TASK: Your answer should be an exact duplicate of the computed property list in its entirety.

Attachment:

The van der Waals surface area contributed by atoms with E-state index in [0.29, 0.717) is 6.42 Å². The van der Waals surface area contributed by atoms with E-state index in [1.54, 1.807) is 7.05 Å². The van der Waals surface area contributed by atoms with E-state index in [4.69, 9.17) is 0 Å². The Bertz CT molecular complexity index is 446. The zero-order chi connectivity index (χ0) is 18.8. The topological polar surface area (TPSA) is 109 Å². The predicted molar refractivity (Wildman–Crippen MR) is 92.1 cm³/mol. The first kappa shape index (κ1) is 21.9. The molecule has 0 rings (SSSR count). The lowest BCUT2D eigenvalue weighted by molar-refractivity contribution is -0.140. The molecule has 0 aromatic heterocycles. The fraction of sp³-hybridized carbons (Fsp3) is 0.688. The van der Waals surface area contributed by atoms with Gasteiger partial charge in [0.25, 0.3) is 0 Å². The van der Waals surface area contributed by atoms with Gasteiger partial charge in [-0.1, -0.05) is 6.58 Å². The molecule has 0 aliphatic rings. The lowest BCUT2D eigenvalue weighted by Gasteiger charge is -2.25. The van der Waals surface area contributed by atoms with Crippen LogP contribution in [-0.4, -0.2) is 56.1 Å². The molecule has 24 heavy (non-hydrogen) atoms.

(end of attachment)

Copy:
The van der Waals surface area contributed by atoms with E-state index in [0.29, 0.717) is 6.42 Å². The van der Waals surface area contributed by atoms with E-state index in [1.54, 1.807) is 7.05 Å². The van der Waals surface area contributed by atoms with E-state index in [4.69, 9.17) is 0 Å². The Bertz CT molecular complexity index is 446. The zero-order chi connectivity index (χ0) is 18.8. The topological polar surface area (TPSA) is 109 Å². The predicted molar refractivity (Wildman–Crippen MR) is 92.1 cm³/mol. The first kappa shape index (κ1) is 21.9. The molecule has 0 rings (SSSR count). The lowest BCUT2D eigenvalue weighted by molar-refractivity contribution is -0.140. The molecule has 0 aromatic heterocycles. The fraction of sp³-hybridized carbons (Fsp3) is 0.688. The van der Waals surface area contributed by atoms with Gasteiger partial charge in [0.25, 0.3) is 0 Å². The van der Waals surface area contributed by atoms with Gasteiger partial charge in [-0.1, -0.05) is 6.58 Å². The molecule has 0 aliphatic rings. The lowest BCUT2D eigenvalue weighted by Gasteiger charge is -2.25. The van der Waals surface area contributed by atoms with Crippen LogP contribution in [-0.4, -0.2) is 56.1 Å². The molecule has 24 heavy (non-hydrogen) atoms.